All in all, it paints quite the rosy picture, with one significant thorn. Telemedicine in Malaysia is unregulated thus far. The Telemedicine Act 1997 neither spells out the procedure for a local medical practitioner to practice telemedicine nor has it been clearly enforced.
Though MoH has been working with Singapore and Malaysia-based digital innovation consultancy Alpha Catalyst since March to establish a regulatory framework for private online healthcare services in Malaysia, the startups are all up and running.
Investors are warming up
In Singapore, telemedicine startup Doctor Anywhere has raised US$27 million in March to pursue regional expansion to Malaysia and the Philippines.
Unlike Singapore which has launched a regulatory sandbox for telemedicine startups to operate in, it’s a tad late for Malaysian telemed players well past their pilot days.
“Telemedicine startups like ourselves are all self-regulating—this excludes doctors’ practice because that’s regulated by the Malaysian Medical Council,” notes Raymond Choy, co-founder and CEO of Malaysian telemedicine startup Doc2Us.
Telemedicine players in Malaysia are currently being guided by an advisory released by the Malaysian Medical Council. But healthcare professionals have questions.
Doctors that were approached to join DoctorOnCall’s platform had concerns about its legitimacy, data security, privacy, and others, shares Virumandi. But between an unregulated medium that’s government-sanctioned and can help with quick intervention and poor public health, surely, urgency takes precedence during a pandemic?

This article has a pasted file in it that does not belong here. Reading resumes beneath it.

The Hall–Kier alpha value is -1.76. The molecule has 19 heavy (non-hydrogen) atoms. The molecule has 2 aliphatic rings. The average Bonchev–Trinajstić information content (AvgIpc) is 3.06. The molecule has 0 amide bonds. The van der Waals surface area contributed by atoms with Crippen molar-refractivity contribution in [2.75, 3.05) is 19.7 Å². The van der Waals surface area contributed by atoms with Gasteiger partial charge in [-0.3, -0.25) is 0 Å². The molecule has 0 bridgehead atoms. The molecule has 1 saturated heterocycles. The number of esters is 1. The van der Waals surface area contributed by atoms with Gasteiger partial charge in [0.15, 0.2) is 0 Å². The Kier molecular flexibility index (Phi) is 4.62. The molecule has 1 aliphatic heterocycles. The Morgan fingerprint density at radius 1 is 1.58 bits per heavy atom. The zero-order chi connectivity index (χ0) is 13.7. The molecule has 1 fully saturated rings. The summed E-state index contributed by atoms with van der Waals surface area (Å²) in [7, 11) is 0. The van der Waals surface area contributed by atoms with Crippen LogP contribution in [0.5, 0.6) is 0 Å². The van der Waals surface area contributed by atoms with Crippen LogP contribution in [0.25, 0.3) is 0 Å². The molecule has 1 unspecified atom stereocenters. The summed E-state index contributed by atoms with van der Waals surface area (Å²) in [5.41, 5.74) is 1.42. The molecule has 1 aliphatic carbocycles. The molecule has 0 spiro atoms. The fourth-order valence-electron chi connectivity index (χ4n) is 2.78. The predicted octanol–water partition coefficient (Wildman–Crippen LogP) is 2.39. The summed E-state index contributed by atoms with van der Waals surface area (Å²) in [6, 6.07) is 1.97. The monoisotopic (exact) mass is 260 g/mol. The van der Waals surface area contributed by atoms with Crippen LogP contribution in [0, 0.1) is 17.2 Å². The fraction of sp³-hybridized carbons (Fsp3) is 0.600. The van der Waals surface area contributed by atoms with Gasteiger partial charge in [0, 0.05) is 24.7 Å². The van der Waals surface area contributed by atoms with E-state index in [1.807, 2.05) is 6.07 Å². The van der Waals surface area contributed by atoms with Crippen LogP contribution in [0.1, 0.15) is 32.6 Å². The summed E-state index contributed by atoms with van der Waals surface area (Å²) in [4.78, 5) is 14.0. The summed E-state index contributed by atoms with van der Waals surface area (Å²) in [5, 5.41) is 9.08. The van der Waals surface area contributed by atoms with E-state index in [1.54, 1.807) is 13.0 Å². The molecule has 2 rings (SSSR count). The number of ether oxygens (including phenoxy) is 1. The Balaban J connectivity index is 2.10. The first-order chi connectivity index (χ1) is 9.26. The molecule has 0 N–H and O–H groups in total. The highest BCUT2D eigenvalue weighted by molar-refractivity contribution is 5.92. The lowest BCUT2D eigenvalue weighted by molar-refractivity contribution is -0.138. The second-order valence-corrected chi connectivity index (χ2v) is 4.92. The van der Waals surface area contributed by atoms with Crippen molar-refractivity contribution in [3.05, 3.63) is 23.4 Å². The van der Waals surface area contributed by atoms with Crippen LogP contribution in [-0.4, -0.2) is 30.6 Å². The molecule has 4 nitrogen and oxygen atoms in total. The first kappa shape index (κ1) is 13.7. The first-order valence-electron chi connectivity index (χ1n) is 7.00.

Filling healthcare holes
Government healthcare facilities in Malaysia are notorious for their long waiting hours. Elective surgeries could take up to months, especially those in urban areas.
In the last few months, DoctorOnCall claims to have broadened the funnel by helping over 5 million Malaysians navigate the pandemic better. On the platform, patients can request for an online doctor’s consultation and obtain drug prescriptions or hospital referrals.
Imagine if these 5 million Malaysians all went to the government clinics? It’d be chaos.
Covid-19 in Malaysia as of 1 June, 2020
Besides, there’s also an absence of a centralised system to integrate patients’ health records—a problem Virumandi notes. Formerly a senior manager at Deloitte Consulting, Virumandi ventured into the healthcare space through the acquisition of Nexus Group of Clinics in Malaysia.
Hospital chains in Malaysia usually expand their businesses through acquisitions, observes Virumandi. But when that happens, patients’ records are not integrated into a single, common system, resulting in records being transferred manually—an inefficient way to deal with information.
Which is why beyond phone and video calls with doctors, the startup has also built a clinical management solution around its virtual consultation service, where doctors are able to take notes, issue prescription references and even medical certificates.
“So you get a very similar in-clinical experience as opposed to just talking about your illness over a call without a clear output. Doctors are still the gatekeepers — only with doctors’ diagnosis and prescription do we then allow medication to be delivered within the same day or next,” explains Virumandi.
Another key challenge is low healthcare accessibility for patients living in rural areas.